Friday, 16 January 2009

The Lemaire Channel 08/01/2009

Remember - if you want to see a larger version of any picture - just double click on it

Day 12 January 8th 2009

We were somewhat amused to find out today that it is colder in London than it is in the Antarctic. We are expecting temperatures as low as -1.5C and apparently it is -11C in London. This temperature however does not reflect the real Antarctic weather we are about to experience.

On the agenda for today is the Lemaire Passage and Port Charcot.

"The Lemaire Channel is a spectacular 11km long by 1.6km wide passage that runs from False Cape Renard in the north to Cape Cloos in the south separating Booth Island from the Antarctic continent. It was discovered by Dallmann's German expedition of 1873 but Gerlache was the first to navigate the channel in 1898 and named in honour of Charles Lemaire, a Belgian explorer of the Congo. At its narrowest, it is less than 800m wide with towering peaks in excess of 300m overhead. The channel can be full of icebergs and sea ice which can make the transit difficult or impossible. The area is a good location for spotting wildlife and is one of the most scenic channels in the Peninsula."

"Port Charcot lies on the north coast of Booth Island. It was discovered by Jean-Baptiste Charcot in 1904 and named for his father. Charcot's crew spent the winter of 1904 in this location. Their ship, Francais, was moored just off shore and the men slept on board but established a shore station for scientific observation and as a potential emergency shelter. There is an Adelie penguin colony occupying the lower slopes of this rugged bay."

Our Zodiac driver was "Tony the Bird Life" hence we were well briefed on everything flying around us as well as many other things. There was a Leopard seal on a floe who, although thin, had been

Leopard Seal and Poo

feeding on penguin (against Krill), this was determined by the colour of its poo (which was not pink).

To describe the area as beautiful is an absolute understatement

Entrance to Lemarie Channel

This is the entrance to the Channel

Rockface Reflection

The rock face is reflected everywhere in the crystal clear water. The scenery is too massive to be recorded in any set of photographs that can be put into a blog.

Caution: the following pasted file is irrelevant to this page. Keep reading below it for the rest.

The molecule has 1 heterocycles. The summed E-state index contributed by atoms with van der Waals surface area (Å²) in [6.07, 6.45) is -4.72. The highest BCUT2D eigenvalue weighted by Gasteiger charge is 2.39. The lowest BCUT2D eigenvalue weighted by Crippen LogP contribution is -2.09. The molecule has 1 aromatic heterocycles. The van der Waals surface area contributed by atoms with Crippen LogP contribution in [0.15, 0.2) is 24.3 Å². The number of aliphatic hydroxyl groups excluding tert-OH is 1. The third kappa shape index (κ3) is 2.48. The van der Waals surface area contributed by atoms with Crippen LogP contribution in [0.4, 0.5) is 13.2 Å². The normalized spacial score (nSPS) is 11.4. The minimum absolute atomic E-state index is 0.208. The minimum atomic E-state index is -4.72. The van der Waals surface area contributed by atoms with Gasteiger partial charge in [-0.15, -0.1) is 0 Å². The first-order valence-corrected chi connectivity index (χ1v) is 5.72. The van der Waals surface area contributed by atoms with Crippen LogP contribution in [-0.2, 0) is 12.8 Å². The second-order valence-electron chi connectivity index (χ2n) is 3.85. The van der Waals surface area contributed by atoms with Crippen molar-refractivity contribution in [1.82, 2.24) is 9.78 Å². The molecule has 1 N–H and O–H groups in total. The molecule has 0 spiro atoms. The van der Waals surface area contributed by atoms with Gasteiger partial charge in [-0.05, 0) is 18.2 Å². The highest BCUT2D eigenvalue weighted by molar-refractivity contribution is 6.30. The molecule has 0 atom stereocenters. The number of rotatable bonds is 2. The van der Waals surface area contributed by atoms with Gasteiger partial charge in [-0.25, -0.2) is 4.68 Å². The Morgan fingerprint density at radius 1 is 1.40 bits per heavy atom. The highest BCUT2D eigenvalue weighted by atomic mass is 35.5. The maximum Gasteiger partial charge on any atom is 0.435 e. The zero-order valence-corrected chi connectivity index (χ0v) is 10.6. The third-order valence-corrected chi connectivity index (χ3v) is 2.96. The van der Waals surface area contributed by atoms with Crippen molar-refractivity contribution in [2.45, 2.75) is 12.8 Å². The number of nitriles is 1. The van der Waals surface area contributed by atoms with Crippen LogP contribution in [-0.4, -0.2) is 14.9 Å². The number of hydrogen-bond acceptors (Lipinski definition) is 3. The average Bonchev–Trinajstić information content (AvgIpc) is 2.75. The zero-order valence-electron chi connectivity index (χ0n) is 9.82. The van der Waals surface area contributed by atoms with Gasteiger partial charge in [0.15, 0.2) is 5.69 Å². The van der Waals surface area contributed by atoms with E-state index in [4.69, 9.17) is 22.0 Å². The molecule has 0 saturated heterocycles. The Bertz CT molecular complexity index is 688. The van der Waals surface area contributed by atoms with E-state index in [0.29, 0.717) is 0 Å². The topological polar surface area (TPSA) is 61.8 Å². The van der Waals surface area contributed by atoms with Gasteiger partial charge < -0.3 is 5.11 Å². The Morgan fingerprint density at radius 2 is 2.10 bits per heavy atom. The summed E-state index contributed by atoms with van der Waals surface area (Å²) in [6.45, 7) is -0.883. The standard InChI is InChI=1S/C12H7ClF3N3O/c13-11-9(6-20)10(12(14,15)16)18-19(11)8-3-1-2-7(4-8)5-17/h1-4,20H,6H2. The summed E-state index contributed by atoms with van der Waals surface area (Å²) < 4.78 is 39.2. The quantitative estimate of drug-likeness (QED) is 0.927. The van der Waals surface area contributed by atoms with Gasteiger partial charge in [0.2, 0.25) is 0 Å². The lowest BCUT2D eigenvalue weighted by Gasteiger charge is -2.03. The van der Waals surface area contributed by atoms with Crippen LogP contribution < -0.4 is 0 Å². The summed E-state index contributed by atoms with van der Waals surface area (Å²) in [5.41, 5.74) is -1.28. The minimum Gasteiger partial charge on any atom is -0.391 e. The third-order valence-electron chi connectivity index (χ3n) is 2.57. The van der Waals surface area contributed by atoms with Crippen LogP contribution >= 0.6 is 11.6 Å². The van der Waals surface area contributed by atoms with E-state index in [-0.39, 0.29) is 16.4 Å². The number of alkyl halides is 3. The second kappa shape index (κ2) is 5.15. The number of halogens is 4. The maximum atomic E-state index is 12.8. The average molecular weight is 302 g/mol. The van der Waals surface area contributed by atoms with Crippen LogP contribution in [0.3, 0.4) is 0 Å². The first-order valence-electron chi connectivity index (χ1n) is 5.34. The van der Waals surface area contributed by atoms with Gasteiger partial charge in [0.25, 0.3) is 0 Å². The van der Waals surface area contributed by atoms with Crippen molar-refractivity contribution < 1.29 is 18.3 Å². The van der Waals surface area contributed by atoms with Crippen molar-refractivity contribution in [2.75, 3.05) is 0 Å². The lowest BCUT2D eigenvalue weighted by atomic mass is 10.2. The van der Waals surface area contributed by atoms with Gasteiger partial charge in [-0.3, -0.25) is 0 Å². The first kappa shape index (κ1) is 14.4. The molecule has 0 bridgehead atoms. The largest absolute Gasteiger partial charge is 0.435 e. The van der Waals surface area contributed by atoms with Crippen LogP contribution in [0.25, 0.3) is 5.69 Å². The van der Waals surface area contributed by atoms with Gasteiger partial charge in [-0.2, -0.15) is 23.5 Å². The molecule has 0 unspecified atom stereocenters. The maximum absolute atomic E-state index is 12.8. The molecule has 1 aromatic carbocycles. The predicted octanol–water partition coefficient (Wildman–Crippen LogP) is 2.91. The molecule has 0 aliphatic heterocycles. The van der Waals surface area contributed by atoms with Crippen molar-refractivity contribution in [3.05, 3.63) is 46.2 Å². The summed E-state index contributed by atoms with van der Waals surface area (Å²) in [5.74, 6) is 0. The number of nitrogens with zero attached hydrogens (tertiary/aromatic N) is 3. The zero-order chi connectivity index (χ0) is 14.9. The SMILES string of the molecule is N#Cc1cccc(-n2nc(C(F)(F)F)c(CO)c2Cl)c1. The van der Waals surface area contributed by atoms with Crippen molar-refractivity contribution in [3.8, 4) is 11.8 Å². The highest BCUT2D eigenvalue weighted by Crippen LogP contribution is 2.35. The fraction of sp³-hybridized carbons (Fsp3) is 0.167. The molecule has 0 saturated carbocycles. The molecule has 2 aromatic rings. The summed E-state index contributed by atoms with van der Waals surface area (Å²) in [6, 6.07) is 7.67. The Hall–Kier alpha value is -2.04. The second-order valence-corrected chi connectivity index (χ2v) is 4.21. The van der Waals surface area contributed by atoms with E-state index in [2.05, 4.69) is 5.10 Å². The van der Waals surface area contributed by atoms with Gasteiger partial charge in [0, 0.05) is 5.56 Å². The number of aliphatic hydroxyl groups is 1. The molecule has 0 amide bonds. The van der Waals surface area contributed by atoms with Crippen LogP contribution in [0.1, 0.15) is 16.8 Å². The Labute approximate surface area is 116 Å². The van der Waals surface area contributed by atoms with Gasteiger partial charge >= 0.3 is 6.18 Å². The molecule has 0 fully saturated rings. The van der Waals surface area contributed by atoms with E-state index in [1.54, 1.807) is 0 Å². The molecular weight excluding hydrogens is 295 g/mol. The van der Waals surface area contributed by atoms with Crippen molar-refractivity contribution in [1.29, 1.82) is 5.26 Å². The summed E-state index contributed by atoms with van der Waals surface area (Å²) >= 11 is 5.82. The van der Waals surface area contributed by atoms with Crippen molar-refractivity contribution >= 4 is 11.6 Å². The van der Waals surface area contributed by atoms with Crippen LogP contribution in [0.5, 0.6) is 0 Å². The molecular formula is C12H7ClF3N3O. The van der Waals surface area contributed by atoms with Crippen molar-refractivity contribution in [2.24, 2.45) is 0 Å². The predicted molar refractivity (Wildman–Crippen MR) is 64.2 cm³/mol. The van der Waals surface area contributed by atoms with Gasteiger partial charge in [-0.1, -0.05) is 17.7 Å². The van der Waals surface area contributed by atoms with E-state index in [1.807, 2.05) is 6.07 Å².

Massive Scenery

There were the usual penguins around, some

3 Penguins on flow

Penguins on Iceflow

on floes and some in the distance trudging up

Penguins walking up hill

a hill to their nesting site which was halfway

Penguins living up cliff

up the mountain. Unfortunately for them, this was the nearest piece of flat land available for a nest.

Whilst we were out on the Zodiacs, our ship relocated because of threatening ice floes and so after lunch, we are approaching the Adelie Penguin colony from another direction.

At 1415 we are told to collect our camping gear from the stores and so our already small cabin now also accommodates sleeping bags etc.

The trip ashore to the Penguin colony is scheduled for 1500 and the weather has turned quite antarctic with snow and wind but this does not stop the intrepid explorer. Getting ready for a trip ashore requires significant layering:

Layer 1&2: simply guess the two layers that are worn on top of the birthday suit - no pictures allowed.

Layer 3: thermal tops and bottoms, first pair of socks

Layer 2

Layer 4: winter walking trousers and pullover

Layer 3

Layer 5: waterproof trousers, fleece, second pair of socks

Layer 4

Layer 6: waterproof gortex thermal jacket, life jacket; face and neck muff; thermal hat

Layer 5

Layer 7: To finish: hood; thermal gloves; boots; sunglasses

Layer 6

The trip out to the colony takes 10 minutes in a zodiac and goes through the iceberg graveyard - because we are in a narrow bay, icebergs get blown in and cannot get out and therefore are there until the melt.

Two days ago when we were last on land, it was so hot we were stripping off layers and sitting in our shirtsleeves. Today there is a howling gale, snow and standing up is very difficult.

Nobody can find any Adelie penguins, there are only Gentoos behaving just as they do everywhere but they are having trouble standing up as well.

The bay is very atmospheric and with the

Port Charcot

weather blowing in from west of the Antarctic Peninsula, it feels like a taste of the real cold unforgiving Antarctic.

Because we are calling at a Ukrainian research station (Vernadsky Station) tomorrow, we are sending ourselves a souvenir postcard which will take some time to arrive.


No comments:

Post a Comment